The Real Reason Michael Moriarty Left Law And Order

Michael Moriarty is known for his many years as an actor and musician. In fact, before he delved into the world of acting, music was his "first love," per an interview with The After Movie Diner. He admitted that his "whole acting technique is based upon a singer's approach more than that of an actor." His penchant for music makes sense, given his exposure to the medium from a young age. In his words, Moriarty's father owned "one of the biggest and best record collections" in Detroit, Michigan. However, the reason he went into acting instead of music was because his father did not support his "musical talents." Now, Moriarty is known for a great number of films and movies, including his stint as Assistant District Attorney Ben Stone on "Law and Order" in the '90s.

In 2015, Moriarty told Nate Watches Cool Movies that the character he most identified with over the course of his acting career was Stone, even though he only played the role for the first four seasons. Moriarty claimed that he "felt most at home in what eventually became a kind of leading man." The role also allowed him plenty of leeway to be himself instead of creating a whole new character. Moriarty added that he "never knew that earning such good money could be that easy." But, if Moriarty loved playing Stone so much, why did he leave the crime drama?

Michael Moriarty left Law & Order due to a moral outcry

Around the time that Michael Moriarty left "Law and Order," Congress was discussing legislation that would restrict the amount of violence present in television and films, according to the Los Angeles Times. Many believed this maneuver was necessary to curb the extreme violence running rampant in the United States at the time, and "Law and Order" was one of the television shows targeted for its depiction of said violence. 

When Moriarty found out about the proposed legislation, he became vehemently opposed to any attempt to censor the entertainment industry, and went public with his opposition in an attempt to garner support from the American TV industry. He believed that the legislation was completely unfounded and would go against the U.S. Constitution. Speaking to the Times, the actor expressed his opinion that, not only is there nothing wrong with television violence, but it can also be "beneficial." He said, "Violent drama has been a hallmark of every great civilization. It is not the cause of the disease — it is an immunizing factor ... Violent drama shows us where we come from. It makes us face our hypocrisy."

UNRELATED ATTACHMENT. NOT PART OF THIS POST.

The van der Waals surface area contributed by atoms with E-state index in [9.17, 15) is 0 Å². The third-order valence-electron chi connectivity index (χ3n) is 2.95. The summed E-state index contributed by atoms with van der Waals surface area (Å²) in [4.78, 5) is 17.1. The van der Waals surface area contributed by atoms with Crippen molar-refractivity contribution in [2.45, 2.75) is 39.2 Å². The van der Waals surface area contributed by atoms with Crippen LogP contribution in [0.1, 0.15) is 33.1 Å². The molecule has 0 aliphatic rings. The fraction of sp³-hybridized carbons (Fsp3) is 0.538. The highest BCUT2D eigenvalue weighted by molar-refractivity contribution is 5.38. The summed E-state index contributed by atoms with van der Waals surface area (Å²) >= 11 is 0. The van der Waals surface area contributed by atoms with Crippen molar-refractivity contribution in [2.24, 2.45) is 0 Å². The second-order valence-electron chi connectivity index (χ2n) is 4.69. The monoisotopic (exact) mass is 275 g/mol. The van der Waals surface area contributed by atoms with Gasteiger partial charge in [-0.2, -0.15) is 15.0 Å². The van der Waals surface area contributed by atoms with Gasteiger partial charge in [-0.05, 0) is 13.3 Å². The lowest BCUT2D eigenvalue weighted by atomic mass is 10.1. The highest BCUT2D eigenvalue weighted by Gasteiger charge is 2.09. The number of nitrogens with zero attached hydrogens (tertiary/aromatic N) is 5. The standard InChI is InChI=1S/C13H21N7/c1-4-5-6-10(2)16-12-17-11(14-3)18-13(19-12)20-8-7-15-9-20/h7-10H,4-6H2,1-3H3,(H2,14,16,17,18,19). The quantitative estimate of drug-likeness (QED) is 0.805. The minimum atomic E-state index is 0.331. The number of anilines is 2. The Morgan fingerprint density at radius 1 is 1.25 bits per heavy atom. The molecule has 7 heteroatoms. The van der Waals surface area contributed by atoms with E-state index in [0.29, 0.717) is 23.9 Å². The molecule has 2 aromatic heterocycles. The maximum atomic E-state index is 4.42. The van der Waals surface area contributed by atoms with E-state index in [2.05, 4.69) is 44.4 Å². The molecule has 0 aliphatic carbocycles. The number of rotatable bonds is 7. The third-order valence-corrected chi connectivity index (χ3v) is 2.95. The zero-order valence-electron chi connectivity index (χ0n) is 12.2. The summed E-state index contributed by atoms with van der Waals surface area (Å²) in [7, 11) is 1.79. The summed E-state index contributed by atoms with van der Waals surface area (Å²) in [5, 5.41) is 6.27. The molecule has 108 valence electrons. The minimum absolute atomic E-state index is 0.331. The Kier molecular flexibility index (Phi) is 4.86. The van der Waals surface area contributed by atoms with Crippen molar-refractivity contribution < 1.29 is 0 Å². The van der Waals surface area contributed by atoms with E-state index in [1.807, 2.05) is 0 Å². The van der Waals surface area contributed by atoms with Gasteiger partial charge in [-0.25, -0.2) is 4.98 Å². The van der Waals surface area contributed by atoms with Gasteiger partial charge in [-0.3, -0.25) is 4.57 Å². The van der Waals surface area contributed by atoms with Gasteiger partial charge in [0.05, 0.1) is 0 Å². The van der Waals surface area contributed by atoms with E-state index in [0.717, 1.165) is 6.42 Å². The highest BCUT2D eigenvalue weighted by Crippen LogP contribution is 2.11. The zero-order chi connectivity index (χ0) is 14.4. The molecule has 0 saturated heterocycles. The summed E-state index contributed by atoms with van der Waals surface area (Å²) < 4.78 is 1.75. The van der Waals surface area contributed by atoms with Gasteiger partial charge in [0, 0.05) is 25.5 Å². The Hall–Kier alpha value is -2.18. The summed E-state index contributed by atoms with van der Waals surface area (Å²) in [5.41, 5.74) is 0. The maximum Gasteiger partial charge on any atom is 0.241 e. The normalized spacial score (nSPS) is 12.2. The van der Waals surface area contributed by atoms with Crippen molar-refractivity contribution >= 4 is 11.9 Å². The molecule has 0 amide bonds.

In an interview with The Wall Street Journal, Moriarty confirmed that he left "Law and Order" as a result of the proposed limitations on television violence. He claimed that "creeping McCarthyism" was the reason behind his departure, adding that the attempt to curb television violence was akin to censorship. 

What happened to Michael Moriarty after he quit Law and Order?

Following Michael Moriarty's very public and heated departure from "Law and Order" in 1994, he moved to Canada in an act of defiance against the United States, reported Cinema Retro. Unfortunately for the actor, the ensuing years were not kind to him. He began drinking, smoking, and getting into trouble with the law, including getting arrested for assault following a domestic spat with his then-girlfriend, Margaret Brychka, which was later dismissed in court. When he finally got his life back on track in Alcoholics Anonymous in 2003, Moriarty claimed that his newfound "faith in the power of God" brought him "to a calm and utterly sober joy in life [he] had never thought possible."

Ironically, given his previous rage towards the film and television industry, Moriarty got himself back into acting and starred in a number of movies and series over the ensuing years, including "Crime of the Century," "James Dean," and "The Arrow." In an interview with Nate Watches Cool Movies in 2015, the "Major Crime" actor revealed that his official retirement from acting came after a heart attack in 2007, after which he was given only six more months to live. Surviving the incident has gifted Moriarty a second lease on life and the inspiration to return to his original passion: composing. Ultimately, Moriarty feels "very blessed," telling Nate, "I have lived another eight years and, God willing, look forward to at least another ten years in which to compose more music."

If you or anyone you know is struggling with addiction issues, help is available. Visit the Substance Abuse and Mental Health Services Administration website or contact SAMHSA's National Helpline at 1-800-662-HELP (4357).